To its shame, the Robot Hall of Fame has yet to induct B9 of Lost in Space.  In my opinion, this is a glaring (and almost unforgivable) omission.  B9 was not even among the candidates considered in 2012.  However, in an NBC People’s Choice Poll, B9 received many write-in votes.  More surprising was a respectable showing in the same poll by the animated robot “Bender” from Futurama.  Even as a fan of that series, I must confess that, to win induction, a robot should at least rise to some standards.  Unfortunately, Bender takes pride in sinking below them all.

What would my favorite Cinderella robotic candidate be?  Well, if I had to pick, it would be Red Dwarf’s “Kryten” portrayed by Robert Llewellyn.

And so, dear reader, I will end with the obvious question:  What or who is your pick as the best sci-fi fantasy robot of all time?
























Mark Grossman: “Blood Moons,” Eclipses & Tetrads

24 April 2014

Well, the moon’s been in the news lately.  Just a few nights ago, I was outside and looked up to see the moon almost covered by a dark grey shadow.  But even through the shadow, I could see the silhouette of the round moon, but it was dark red.

I checked the internet and found a few stories about the “Blood Moon.”

Blood moon: Lunar eclipse gazers mesmerized as red hue lights up sky

So, what’s a “Blood Moon?”  Even though I’ve been an amateur astronomer for many, many years, I don’t get a lot of chances to look up into the sky, and this latest eclipse took me surprise.  Even more surprising was a strange new name for an eclipse: “Blood Moon.”

“Blood Moon” is a new term.  I know it sounds old and mythological or like something from an ancient legend, but the “Blood Moon” is something new.  There’ve been a few novels and stories with the words “blood” and “moon” in the titles. But I’ve never heard of the term used to describe an eclipse before.

As near as I can tell, this is the first time anyone has called an eclipse a blood moon.  But considering that the eclipsed moon always appears to be dark red, maybe “Blood Moon” isn’t such a bad name.  But, before I go on . . .

A lunar eclipse happens when the earth comes between the sun and moon.  The earth literally casts a shadow directly on the moon.  Considering the speed of the moon, the shadow steals over the moon suddenly.  The whole process can be over in less than two hours.  A lunar eclipse always happens at the time of the full moon, so the sudden darkening of the moon stands out.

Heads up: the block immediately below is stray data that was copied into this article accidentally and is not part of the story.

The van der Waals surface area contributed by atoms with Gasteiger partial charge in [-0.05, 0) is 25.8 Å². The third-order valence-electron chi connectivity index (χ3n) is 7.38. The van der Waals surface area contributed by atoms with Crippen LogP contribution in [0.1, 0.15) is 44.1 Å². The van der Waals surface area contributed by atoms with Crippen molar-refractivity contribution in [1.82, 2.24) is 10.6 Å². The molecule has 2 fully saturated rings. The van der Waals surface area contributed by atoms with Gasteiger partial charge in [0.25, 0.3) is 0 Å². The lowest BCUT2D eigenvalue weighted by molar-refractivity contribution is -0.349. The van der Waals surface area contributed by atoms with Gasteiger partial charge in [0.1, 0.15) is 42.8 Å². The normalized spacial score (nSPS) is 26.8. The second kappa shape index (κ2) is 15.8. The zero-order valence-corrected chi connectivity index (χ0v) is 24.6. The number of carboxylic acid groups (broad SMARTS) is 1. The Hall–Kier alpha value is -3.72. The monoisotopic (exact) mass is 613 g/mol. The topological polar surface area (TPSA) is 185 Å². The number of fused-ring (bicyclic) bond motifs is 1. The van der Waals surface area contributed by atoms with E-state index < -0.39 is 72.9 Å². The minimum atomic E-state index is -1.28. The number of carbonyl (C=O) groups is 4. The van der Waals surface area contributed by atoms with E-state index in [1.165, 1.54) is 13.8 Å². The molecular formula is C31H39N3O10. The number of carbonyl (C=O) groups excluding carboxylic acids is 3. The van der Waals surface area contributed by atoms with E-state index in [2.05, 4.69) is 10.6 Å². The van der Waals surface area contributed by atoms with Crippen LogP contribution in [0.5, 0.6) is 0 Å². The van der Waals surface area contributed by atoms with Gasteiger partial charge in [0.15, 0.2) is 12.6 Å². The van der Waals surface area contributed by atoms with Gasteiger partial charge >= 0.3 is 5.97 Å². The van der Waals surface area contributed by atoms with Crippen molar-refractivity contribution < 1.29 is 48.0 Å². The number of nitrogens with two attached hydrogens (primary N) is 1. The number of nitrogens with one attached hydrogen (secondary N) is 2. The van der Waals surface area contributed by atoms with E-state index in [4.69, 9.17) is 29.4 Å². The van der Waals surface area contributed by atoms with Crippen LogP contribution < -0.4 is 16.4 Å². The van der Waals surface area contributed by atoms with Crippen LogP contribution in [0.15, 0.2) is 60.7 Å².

Lunar Eclipse -Wikipedia

During a lunar eclipse, the moon is “said” to disappear.  But it never does.  You see something that looks like a thick dark grey cloud suddenly begin to cover the moon.  But, after the moon is covered, if you look carefully, you’ll notice that you can always see the round circle of the moon.  But the eclipsed moon is very dark and always distinctly red-ish.  In other words, all eclipses produce a red moon.

Next question.  What’s a “tetrad?”  Well, I’ve been an amateur astronomer for many years, and I’d never heard of a “tetrad” before.  Tetrad means “four” of something, but I’d never heard the words applied to the moon or lunar eclipses.  There are some good definitions of a “tetrad” of lunar eclipses, but they were just a bit hard to find.

The “tetrad,” refers to four eclipses: the first one just happened and there are three more to come.  What makes these four eclipses so special?  It’s the timing.  After last week’s lunar eclipse, there will be six full moons.  Then, during the seventh full moon, there will be another lunar eclipse.  Then, after this second lunar eclipse, there will, again, be another six full moons.  Then, during the seventh full moon, there will be a third lunar eclipse.  After this third eclipse, there will be another six full moons.  Then, during the seventh full moon, (you guessed it,) there will another, the fourth, lunar eclipse.

So, we have four eclipses with exactly six full moons between each eclipse.  And there are no, even partial, eclipses in between each of the four.  That’s “the tetrad.”  We assume that, after the fourth eclipse of the tetrad, the next eclipse will break the pattern.  If, of course, there’s another eclipse after this tetrad is over.

What would stop future eclipses?  The end of time.

The term “Blood Moon” has never been used to describe an eclipse or a tetrad before.  But two Christian pastors, Mark Blitz and John Hagee, have described the eclipses of this tetrad as the “Blood Moons.”  Maybe that’s why the term has started popping up.  One of the two, John Hagee, has written the book, Four Blood Moons: Something is About to Change.  Apparently, the moon is supposed to turn blood red just before the end of time.

I, for one, hope that we’re not all heading for our “final” three eclipses.  But, one way or another, mark you calendars:

1st Eclipse:    April 14-15, 2014

2nd Eclipse:  October 7-8, 2014

3rd Eclipse:   April 4, 2015

4th Eclipse:   September 28, 2015